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Wednesday, 23 June 1937


Senator COLLETT (WESTERN AUSTRALIA) asked the Minister representing the Minister for Trade and Customs, upon notice -

1.   Is it a fact that there is in Australia, and particularly in Western Australia, a serious shortage in the supply of certain sizes of galvanized iron?

2.   If so, is it known that as a result of such shortage, considerable delay occurs in building construction, with consequent heavy loss to merchants, manufacturers and tradesmen?

3.   Is it also a fact that the landed cost of galvanized iron imported from Great Britain greatly exceeds that of the locally made article?

4.   If the facts are as stated above, what action, if any, can the Government take to remedy the position?


Senator Sir GEORGE PEARCE - The Minister for Trade and Customs supplies the following answers: -

1.   Supplies of galvanized iron throughout Australia are somewhat restricted, but no specific instance in which a serious shortage has occurred has conic under notice.No complaint whatsoever has been received from Western Australia.

2.   No instance has come under notice in which building construction has been considerably delayed through a shortage of galvanized iron.

3.   Yes.

4.   The Government has already taken all steps possible to remedy the position. The co-operation of the Australian manufacturer in the direction of increasing output to the maximum capacity of available plant has been sought, with successful results. In addition, in March last, authority was given for the importation under Customs Tariff By-law at rates of Free (British Preferential Tariff) 15 percent. (General Tariff); of a quantity of 8,000 tons of galvanized iron. This concession has been availed of only to a minor extent for the following reasons: -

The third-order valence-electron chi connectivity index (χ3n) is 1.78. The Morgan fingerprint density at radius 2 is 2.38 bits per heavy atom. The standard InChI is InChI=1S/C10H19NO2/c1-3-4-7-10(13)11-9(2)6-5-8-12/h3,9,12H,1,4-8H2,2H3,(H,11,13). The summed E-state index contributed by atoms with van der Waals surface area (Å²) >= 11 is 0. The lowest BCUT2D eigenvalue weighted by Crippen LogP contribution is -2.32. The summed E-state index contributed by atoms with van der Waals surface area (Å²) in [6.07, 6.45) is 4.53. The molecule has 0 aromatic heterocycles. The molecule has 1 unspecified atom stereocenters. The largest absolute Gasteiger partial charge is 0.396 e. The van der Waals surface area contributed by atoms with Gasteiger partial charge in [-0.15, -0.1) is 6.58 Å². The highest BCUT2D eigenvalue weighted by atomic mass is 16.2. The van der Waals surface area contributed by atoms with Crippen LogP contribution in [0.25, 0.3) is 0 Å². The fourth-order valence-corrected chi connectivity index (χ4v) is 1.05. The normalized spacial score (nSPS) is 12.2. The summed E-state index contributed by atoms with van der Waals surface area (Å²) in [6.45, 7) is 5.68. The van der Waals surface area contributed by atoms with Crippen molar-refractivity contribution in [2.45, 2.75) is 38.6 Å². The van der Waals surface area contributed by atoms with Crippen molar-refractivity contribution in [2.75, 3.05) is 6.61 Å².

(a)   The difficulty in obtaining iron from overseas, except in limited quantities.

(b)   The high price of imported iron when compared with that charged for Australian made iron.

In fairness to the Australian manufacturers it should be mentionedthat there is a general world shortage of practically all iron and steel products. The price of Australian made galvanized iron is at present below world parity and in the interests of Australian users the manufacturers are making every endeavour to prevent re-sellers exporting Australian iron to other countries.







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